Trey Hock’s recent exhibition The Mirror Self.ie was curated in a space centered around one particular, yet unlikely public installation of a makeshift two-walled bathroom. I had the chance to view this show during the opening on First Friday, while also speaking to spectators and watching Hock – a local critic and Filmmaker – interact with the work himself.
At first glance, this was a show that exploits the contemporary practice of taking a selfie, and asks viewers to question the very act of these selfies as both a private and public act of self reflection and narcissism. Viewing these works on a larger scale rather than a cell phone screen allowed one think critically about this practice in a way they wouldn’t on a social media platform. The prints presented on the gallery walls shared the same quality as cellphone photos, which was evident in the resolution. As this would normally distract from what was being depicted, and written off as a technical error, Hock made an interesting connection using the low resolution to make the means of capturing the image evident to the viewer.
The selfie can be dated back to 1839, but is still frequently utilized in our current culture through the use of social media. This practice of presenting yourself in a certain likeness has gone from Robert Cornelius’ daguerreotype to the ease of a quick Snapchat. With this evolution of the selfie within media comes a question of reproduction regarding the identity, self-representation and how we fit into these social constructs we build for ourselves. Trey Hock addresses this by presenting numerous amounts of selfies taken in an environment that is less ideal, a bathroom, a space that is now seen as passé after its heavy use in the early 2000’s on Myspace. While this subject matter is extremely relatable, it possesses some dark undertones of self reflection and modes of questioning the authenticity of the reproducible digital image. In Roland Barthes “Camera Lucida,” it is said that every time a photograph is taken, it steals the soul of the subject. In the case of a selfie, does channeling your appearance multiple times start to affect your essence as a person in real life? Hock answers this question by presenting these prints large scale, as a personal take on questions of vulnerability and how the effects of social media makes us more susceptible to these insecurities.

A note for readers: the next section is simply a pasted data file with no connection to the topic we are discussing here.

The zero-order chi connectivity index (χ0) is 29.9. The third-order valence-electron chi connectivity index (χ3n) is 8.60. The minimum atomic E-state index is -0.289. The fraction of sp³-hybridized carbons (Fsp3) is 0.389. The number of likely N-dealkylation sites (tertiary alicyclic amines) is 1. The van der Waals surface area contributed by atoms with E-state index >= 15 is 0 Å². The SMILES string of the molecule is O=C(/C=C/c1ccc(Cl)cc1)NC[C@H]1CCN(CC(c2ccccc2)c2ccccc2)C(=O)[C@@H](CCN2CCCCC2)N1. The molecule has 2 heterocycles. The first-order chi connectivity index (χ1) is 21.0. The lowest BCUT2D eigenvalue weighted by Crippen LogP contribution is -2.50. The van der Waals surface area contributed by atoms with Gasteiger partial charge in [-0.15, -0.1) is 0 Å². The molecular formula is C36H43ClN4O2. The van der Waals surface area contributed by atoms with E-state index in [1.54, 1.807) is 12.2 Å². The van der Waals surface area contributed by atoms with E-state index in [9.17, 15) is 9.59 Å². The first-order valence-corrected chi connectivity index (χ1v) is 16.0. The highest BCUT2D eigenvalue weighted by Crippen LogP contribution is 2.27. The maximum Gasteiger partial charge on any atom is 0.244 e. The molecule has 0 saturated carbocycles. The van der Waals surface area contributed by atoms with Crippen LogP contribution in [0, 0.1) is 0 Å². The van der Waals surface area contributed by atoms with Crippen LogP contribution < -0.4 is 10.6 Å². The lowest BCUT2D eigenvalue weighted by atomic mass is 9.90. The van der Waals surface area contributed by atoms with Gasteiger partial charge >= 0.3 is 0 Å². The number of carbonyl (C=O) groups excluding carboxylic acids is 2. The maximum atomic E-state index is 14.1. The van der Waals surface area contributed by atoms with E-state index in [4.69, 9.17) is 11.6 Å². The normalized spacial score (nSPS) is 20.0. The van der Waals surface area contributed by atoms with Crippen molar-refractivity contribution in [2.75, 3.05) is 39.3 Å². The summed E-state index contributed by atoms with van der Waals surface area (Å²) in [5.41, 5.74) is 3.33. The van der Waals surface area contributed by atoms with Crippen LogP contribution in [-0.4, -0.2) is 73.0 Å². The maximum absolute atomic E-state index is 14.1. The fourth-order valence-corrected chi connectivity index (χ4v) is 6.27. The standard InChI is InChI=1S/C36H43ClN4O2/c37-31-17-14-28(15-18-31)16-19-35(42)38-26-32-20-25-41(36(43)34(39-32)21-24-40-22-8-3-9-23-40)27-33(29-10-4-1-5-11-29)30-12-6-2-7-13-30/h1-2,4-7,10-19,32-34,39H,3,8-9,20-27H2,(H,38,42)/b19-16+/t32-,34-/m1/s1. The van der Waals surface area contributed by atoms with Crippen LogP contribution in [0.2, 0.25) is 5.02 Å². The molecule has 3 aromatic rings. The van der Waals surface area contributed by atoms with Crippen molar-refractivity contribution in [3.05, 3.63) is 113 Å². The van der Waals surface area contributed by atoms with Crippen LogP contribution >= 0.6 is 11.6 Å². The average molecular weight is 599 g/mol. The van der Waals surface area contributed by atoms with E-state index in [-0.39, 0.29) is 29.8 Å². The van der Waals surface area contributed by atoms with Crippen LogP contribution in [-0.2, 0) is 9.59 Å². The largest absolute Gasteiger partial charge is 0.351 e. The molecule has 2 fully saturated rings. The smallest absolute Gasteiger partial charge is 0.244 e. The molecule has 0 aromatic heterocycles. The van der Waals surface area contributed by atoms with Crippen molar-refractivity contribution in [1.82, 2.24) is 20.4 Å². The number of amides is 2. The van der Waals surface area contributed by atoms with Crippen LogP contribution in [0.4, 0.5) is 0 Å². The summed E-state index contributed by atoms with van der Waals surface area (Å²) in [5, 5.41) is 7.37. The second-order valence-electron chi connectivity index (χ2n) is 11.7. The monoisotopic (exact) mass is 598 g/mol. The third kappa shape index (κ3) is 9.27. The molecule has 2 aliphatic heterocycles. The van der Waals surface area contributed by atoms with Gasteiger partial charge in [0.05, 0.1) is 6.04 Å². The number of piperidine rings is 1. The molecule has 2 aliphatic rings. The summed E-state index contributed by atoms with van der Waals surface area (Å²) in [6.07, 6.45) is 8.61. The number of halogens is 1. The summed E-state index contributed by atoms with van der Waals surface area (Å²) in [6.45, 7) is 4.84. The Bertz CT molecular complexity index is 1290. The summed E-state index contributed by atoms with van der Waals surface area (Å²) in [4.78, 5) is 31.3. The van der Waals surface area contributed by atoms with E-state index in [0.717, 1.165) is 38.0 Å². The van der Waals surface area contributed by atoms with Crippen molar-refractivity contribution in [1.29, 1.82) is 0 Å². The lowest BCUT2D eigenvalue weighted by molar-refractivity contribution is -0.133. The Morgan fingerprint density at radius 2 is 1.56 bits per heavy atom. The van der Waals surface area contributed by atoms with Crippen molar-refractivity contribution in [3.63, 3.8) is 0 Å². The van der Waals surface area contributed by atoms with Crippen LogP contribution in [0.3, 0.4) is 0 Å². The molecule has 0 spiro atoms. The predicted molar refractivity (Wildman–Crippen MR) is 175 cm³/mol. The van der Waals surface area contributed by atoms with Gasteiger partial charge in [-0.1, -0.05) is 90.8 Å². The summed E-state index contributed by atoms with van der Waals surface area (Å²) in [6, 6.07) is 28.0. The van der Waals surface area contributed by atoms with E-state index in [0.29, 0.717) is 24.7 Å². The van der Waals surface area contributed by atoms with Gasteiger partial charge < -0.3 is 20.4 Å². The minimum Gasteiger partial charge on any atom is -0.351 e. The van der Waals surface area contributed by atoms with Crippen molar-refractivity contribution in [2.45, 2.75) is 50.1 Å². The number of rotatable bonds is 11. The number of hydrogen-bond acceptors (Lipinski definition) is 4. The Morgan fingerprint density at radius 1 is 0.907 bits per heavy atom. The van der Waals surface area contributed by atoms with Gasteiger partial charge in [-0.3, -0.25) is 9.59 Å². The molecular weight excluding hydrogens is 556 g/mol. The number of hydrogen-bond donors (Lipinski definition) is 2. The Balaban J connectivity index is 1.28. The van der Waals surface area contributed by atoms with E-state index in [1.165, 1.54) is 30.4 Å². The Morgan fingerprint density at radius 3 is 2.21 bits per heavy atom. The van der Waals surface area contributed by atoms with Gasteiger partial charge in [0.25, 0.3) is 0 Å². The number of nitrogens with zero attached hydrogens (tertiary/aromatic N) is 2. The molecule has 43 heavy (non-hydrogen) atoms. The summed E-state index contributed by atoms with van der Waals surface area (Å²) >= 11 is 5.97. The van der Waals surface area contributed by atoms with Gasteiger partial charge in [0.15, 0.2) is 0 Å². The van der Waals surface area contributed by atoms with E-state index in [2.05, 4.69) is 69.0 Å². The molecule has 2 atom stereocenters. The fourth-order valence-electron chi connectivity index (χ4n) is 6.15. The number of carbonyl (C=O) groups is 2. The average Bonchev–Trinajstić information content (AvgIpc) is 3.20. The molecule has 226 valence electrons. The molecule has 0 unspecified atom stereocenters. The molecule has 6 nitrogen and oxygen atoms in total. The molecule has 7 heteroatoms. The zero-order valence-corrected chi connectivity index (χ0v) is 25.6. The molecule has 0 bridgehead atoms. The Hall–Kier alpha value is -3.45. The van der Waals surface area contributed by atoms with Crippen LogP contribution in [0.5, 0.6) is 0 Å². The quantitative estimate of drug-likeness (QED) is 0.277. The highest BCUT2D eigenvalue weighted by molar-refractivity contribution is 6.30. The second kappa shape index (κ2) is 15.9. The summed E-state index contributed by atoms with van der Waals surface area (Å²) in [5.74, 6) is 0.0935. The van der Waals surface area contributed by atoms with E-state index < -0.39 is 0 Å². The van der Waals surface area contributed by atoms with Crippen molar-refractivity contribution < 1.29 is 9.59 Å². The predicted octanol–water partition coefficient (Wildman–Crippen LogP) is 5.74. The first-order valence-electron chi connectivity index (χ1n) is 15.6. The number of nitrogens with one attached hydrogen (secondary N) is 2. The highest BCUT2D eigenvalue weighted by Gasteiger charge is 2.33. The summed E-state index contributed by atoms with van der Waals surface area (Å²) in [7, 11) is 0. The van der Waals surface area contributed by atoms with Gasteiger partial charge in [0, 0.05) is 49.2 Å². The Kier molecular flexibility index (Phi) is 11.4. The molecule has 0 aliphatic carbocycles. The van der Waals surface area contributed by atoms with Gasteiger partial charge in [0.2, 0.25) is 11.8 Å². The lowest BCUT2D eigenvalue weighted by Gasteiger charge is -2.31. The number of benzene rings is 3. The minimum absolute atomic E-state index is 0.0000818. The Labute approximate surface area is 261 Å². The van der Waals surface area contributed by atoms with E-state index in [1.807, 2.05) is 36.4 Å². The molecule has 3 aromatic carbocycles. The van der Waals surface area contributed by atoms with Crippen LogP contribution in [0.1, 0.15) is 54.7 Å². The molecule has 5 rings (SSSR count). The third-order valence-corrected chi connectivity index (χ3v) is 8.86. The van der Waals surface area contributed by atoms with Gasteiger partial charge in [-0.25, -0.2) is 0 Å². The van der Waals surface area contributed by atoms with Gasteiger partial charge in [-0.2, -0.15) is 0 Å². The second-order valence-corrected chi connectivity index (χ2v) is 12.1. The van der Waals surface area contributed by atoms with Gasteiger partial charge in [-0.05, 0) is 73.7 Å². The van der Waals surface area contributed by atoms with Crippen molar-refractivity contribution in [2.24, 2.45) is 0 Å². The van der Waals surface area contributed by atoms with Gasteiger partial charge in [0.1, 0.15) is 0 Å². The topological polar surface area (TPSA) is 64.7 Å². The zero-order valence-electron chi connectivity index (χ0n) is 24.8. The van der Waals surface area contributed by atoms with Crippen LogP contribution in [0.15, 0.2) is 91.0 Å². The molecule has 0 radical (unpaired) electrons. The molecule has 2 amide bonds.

The prints themselves also carry a dissociative feel. In the photos, the act of taking a mirror selfie is apparent, but the location is not. The same bathroom is present in multiple photographs, but the construction of the composition is reliant on the other sense of location that is being explored. The set represented in the photographs was positioned to resemble a normal bathroom. However, as the viewer moves through the exhibition, the location of the constructed bathroom becomes clearer. The photographs were taken outside or in unrecognizable places. By prompting the larger question of private action in public locations, it showcases that Hock thinks about the act of voyeurism in both contexts.
Aside from the various prints, viewers were engaging with the space in a way that was already familiar. With the presence of the same bathroom that is apparent in the photos, it pulled the audience into the context in which the artwork is being made. By initiating a hashtag on Instagram – #tmsbeco – the work lives in an online environment as well as in a gallery space.
Trey Hock’s Instagram persona with middleagedbathroomselfie puts a context to this work. With his entire feed bombarding the viewer with nothing but bathroom selfies in various locations, he turns a social media outlet into an outlet guided towards a specific performance. Whether it’s on Instagram or in a gallery, Hock escalates the meaning of self-contemplation to new heights with this body of work.